ETHOS Issue 25, April 2023
The world is at a crossroads: perhaps its most signiﬁcant in decades. On the one hand, recent advances in technology herald tremendous, transformative leaps in the way we may soon live, work and play—as public excitement over recent AI-powered tools such as ChatGPT and Stable Diffusion indicates. On the other hand, a draining battle with COVID-19 has left societies reeling and exhausted—and yet they must continue to confront economic uncertainty from war, inﬂation, supply chain shifts, amid the looming threat of climate change, growing geopolitical contention, demographic ageing and other existential challenges.
The rapid conﬂuence of these disruptive megatrends have left governments with too much to do, with too little time to plan or prepare for a fundamentally different future. There is a sense in which an age of plenitude and complacent optimism is over, and we are entering an age of constraint: as societal demands proliferate while the resources needed to meet them become less readily available.
For the public sector, this is an important juncture at which to regroup and take stock: to reassess priorities and to consolidate hard-won lessons from a gruelling, as well as revealing, past few years. The necessities of the pandemic have shaken up many pieties—about the way we work, for instance—but it has also reaffirmed the purpose and meaning of Public Service. The urgency of current challenges can focus the mind and sharpen our sense of what really matters, allowing us to identify and trim our organisational and procedural fat. This renewed sense of discipline can only stand us in good stead in our next phase of development and innovation.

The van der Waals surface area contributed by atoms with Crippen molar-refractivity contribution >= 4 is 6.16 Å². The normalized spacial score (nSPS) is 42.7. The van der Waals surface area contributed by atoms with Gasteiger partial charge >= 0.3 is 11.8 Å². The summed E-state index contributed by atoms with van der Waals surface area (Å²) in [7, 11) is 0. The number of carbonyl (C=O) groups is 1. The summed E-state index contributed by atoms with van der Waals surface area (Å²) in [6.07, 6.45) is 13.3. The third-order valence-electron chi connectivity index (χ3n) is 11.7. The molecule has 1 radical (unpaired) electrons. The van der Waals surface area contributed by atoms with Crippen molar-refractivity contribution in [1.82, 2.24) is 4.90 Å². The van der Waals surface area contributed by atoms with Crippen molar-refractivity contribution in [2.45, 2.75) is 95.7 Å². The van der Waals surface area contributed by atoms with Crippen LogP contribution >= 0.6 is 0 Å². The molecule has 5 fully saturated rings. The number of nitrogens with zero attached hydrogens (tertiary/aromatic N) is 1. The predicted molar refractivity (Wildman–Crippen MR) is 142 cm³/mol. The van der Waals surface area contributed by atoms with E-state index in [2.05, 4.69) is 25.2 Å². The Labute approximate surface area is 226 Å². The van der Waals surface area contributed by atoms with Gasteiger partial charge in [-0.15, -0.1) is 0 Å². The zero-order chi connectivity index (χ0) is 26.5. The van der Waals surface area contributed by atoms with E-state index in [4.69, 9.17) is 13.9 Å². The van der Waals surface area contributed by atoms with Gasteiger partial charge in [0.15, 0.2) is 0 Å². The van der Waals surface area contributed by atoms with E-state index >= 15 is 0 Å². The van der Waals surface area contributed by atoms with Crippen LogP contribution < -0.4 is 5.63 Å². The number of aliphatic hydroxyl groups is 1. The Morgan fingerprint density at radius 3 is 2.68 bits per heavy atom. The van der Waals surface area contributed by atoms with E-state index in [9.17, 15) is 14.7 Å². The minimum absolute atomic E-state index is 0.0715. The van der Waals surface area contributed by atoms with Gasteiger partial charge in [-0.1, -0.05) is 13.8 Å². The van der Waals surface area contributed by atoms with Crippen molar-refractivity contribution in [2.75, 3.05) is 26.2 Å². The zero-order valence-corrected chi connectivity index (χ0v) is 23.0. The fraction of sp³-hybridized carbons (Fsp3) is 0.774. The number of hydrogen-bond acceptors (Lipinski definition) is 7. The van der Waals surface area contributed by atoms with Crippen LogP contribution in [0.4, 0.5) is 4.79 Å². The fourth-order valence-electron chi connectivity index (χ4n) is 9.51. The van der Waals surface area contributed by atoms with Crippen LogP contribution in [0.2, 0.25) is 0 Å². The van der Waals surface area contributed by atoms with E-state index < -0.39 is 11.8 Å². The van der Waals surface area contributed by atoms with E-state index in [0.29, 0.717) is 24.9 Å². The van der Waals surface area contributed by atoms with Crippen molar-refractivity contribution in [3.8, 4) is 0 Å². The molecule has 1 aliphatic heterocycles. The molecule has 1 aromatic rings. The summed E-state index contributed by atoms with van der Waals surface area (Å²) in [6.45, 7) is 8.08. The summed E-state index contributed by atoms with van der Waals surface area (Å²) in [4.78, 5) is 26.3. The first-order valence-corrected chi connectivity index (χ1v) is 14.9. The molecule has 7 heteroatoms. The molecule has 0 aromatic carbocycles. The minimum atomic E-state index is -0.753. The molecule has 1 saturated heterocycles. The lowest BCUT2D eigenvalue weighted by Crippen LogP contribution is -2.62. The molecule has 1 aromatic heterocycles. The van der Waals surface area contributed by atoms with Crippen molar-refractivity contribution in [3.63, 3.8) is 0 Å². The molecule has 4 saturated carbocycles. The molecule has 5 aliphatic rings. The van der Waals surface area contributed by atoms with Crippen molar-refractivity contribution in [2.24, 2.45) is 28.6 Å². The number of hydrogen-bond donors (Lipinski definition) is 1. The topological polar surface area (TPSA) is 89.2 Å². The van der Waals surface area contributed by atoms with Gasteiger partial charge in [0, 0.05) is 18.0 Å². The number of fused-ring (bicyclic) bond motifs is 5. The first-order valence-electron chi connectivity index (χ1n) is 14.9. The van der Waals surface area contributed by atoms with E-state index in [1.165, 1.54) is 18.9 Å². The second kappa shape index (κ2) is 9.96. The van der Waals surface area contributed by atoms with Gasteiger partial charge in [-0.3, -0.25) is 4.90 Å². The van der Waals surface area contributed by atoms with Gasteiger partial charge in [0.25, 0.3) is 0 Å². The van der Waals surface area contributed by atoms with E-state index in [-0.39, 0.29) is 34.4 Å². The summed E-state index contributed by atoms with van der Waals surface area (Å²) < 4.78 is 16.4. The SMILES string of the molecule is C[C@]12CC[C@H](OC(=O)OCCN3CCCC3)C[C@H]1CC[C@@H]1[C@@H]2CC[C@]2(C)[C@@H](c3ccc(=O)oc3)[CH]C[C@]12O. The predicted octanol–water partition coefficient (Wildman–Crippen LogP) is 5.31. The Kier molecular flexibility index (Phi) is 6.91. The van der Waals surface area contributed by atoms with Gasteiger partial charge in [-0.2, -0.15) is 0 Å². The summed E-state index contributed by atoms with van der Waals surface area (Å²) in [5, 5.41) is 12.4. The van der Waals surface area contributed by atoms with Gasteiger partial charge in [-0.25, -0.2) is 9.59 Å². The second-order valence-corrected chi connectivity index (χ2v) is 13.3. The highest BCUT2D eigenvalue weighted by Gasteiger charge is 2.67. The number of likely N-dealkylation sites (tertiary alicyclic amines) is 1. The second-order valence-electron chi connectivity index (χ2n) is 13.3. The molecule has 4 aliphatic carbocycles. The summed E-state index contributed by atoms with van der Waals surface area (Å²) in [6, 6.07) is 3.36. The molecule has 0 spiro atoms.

Even as we grapple with current demands, we must also continue to invest in the future. Indeed, reforms to instil greater prudence need not lead to damaging reductions in public value, but should pave the way for better means of generating and delivering it. Such reforms will include changes to government ﬁnancing to reﬂect the reality that many societal needs are interrelated, cut across agency lines, and are better addressed jointly. They will also look to harness new tools that multiply the effectiveness of the human and material resources we can deploy, and to ensure that sustainability is core to our operations in the long term.
An area for reinvigorated attention will be working with stakeholders and partners beyond the public sector to achieve public outcomes. While this is not a new approach, what was perhaps regarded as a good-to-have a decade ago has become all the more vital, precisely because of our constraints and the formidable scope of the challenges we face. In this, we can draw on a rich and growing body of international experience in carrying out such collaborations effectively. We must sustain the public trust and strong relationships crucial for such inter-sectoral efforts to thrive. Singapore’s Public Service, which enjoys very high levels of trust as a national institution, is in a good place to start reimagining the networks, communities, processes and partnerships we will need to thrive together as nation in a more turbulent 21st century. This is a precious resource we should not squander.
I wish you an inspiring read.
Dr Alvin Pang